7. NetSuite (3.9)

According to Ursula Mead, CEO of InHerSight, female representation in leadership and management opportunities for women, as well as equal opportunities and salary satisfaction, are strong predictors of women’s satisfaction at work.

Last year, several high-profile companies announced improvements to their parental leave programs, so maternity and adoptive leave became a highlighted factor for InHerSight. Mead hopes that trend continues in 2017.

“The great news about many of these larger companies is that they’re always hiring, and often hiring for a lot of open positions,” said Mead. “For example, a quick look at the Netflix careers page shows hundreds of open positions right now. Of course, there’s a lot of competition for these jobs, but that shouldn’t stop you from applying.”

While it might be difficult to get a job at many of the bigger-name places on the list, that doesn’t mean that you can’t have all those benefits at your current or future company. InHerSight found that reviewing salaries and correcting pay gaps was the policy change women wanted the most at their current employer (more than 31 percent).

“Companies aren’t mind readers – if you want to see changes to benefits or initiatives, you may have to initiate that conversation with your manager or HR team. Most companies want to know how they can better support their employees and will welcome that dialogue,” Mead said.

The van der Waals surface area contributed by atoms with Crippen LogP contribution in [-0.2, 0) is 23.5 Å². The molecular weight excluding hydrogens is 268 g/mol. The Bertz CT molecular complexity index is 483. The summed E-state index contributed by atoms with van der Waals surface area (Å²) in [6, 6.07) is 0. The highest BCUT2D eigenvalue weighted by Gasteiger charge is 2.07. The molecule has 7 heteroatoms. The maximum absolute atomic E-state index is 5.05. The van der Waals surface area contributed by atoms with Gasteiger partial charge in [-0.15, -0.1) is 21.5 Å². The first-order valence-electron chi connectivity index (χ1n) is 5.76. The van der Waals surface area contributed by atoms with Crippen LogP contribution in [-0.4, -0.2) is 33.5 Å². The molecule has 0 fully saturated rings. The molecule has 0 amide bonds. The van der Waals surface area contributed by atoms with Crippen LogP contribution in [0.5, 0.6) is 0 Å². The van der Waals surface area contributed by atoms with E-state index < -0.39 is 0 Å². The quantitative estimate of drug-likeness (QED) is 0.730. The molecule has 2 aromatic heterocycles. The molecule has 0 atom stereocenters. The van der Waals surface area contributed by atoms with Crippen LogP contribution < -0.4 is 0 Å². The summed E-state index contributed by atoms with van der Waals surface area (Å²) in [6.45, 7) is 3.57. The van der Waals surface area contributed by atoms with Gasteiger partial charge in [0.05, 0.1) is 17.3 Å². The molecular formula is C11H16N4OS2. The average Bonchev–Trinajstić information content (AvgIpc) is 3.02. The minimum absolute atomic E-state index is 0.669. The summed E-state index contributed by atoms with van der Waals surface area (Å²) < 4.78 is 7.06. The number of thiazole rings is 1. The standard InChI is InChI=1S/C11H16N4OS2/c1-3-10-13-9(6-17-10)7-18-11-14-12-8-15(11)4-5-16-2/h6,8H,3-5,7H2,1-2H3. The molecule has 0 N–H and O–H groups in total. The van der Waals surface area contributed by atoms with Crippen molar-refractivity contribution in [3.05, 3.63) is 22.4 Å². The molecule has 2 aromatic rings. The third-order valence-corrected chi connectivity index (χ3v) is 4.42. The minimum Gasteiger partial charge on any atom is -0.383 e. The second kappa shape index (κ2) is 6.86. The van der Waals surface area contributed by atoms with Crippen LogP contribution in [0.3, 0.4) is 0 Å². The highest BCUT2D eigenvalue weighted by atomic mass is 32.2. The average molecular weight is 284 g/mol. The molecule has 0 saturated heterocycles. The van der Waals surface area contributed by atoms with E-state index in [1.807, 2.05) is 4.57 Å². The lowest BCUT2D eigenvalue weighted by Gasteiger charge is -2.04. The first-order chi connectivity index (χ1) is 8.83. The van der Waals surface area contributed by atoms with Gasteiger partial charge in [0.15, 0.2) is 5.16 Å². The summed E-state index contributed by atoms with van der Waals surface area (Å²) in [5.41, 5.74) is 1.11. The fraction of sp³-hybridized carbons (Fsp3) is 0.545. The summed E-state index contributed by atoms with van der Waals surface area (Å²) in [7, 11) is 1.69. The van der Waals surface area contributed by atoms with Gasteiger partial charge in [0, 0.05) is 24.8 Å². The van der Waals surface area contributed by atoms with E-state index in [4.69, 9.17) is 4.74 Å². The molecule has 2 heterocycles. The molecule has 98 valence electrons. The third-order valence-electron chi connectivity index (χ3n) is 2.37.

She also suggested that women hoping to make a change at their company do some initial research on how their company’s policies compare to others and what the options are. “It’s also important to think about your request from the employer’s perspective to demonstrate awareness of what some of their concerns and constraints might be so you can both be solutions oriented.”

6 Creative Ways to Show Employee Appreciation

Anyone can perform a task at work knowing the end result is a salary. However, passion and hard work often stems from affirmations employees hear from their boss or manager. Workers don’t just crave a paycheck — they want recognition, verbal appreciation and encouragement.